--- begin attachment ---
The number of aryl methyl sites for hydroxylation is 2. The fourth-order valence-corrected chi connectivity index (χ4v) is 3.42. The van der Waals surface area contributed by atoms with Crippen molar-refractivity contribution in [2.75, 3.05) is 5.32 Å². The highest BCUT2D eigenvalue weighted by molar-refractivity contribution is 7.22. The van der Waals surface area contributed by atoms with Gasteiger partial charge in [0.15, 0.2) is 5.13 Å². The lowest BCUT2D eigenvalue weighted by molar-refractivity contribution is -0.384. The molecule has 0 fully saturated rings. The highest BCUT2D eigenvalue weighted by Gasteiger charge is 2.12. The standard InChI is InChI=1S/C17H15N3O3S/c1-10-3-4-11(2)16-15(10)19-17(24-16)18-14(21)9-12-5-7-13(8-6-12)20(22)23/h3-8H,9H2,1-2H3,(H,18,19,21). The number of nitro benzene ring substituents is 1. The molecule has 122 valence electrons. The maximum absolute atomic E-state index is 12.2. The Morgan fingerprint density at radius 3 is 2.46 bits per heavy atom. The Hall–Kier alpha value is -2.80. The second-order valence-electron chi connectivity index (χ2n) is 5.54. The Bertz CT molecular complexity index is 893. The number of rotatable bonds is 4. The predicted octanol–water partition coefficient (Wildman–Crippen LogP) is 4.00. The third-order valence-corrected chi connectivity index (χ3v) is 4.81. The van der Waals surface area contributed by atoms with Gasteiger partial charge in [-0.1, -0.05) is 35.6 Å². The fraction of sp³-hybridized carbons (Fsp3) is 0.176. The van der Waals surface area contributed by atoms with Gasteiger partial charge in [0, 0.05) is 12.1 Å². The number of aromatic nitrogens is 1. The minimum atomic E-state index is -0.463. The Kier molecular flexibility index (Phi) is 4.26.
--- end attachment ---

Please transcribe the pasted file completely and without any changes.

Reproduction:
The number of aryl methyl sites for hydroxylation is 2. The fourth-order valence-corrected chi connectivity index (χ4v) is 3.42. The van der Waals surface area contributed by atoms with Crippen molar-refractivity contribution in [2.75, 3.05) is 5.32 Å². The highest BCUT2D eigenvalue weighted by molar-refractivity contribution is 7.22. The van der Waals surface area contributed by atoms with Gasteiger partial charge in [0.15, 0.2) is 5.13 Å². The lowest BCUT2D eigenvalue weighted by molar-refractivity contribution is -0.384. The molecule has 0 fully saturated rings. The highest BCUT2D eigenvalue weighted by Gasteiger charge is 2.12. The standard InChI is InChI=1S/C17H15N3O3S/c1-10-3-4-11(2)16-15(10)19-17(24-16)18-14(21)9-12-5-7-13(8-6-12)20(22)23/h3-8H,9H2,1-2H3,(H,18,19,21). The number of nitro benzene ring substituents is 1. The molecule has 122 valence electrons. The maximum absolute atomic E-state index is 12.2. The Morgan fingerprint density at radius 3 is 2.46 bits per heavy atom. The Hall–Kier alpha value is -2.80. The second-order valence-electron chi connectivity index (χ2n) is 5.54. The Bertz CT molecular complexity index is 893. The number of rotatable bonds is 4. The predicted octanol–water partition coefficient (Wildman–Crippen LogP) is 4.00. The third-order valence-corrected chi connectivity index (χ3v) is 4.81. The van der Waals surface area contributed by atoms with Gasteiger partial charge in [-0.1, -0.05) is 35.6 Å². The fraction of sp³-hybridized carbons (Fsp3) is 0.176. The van der Waals surface area contributed by atoms with Gasteiger partial charge in [0, 0.05) is 12.1 Å². The number of aromatic nitrogens is 1. The minimum atomic E-state index is -0.463. The Kier molecular flexibility index (Phi) is 4.26.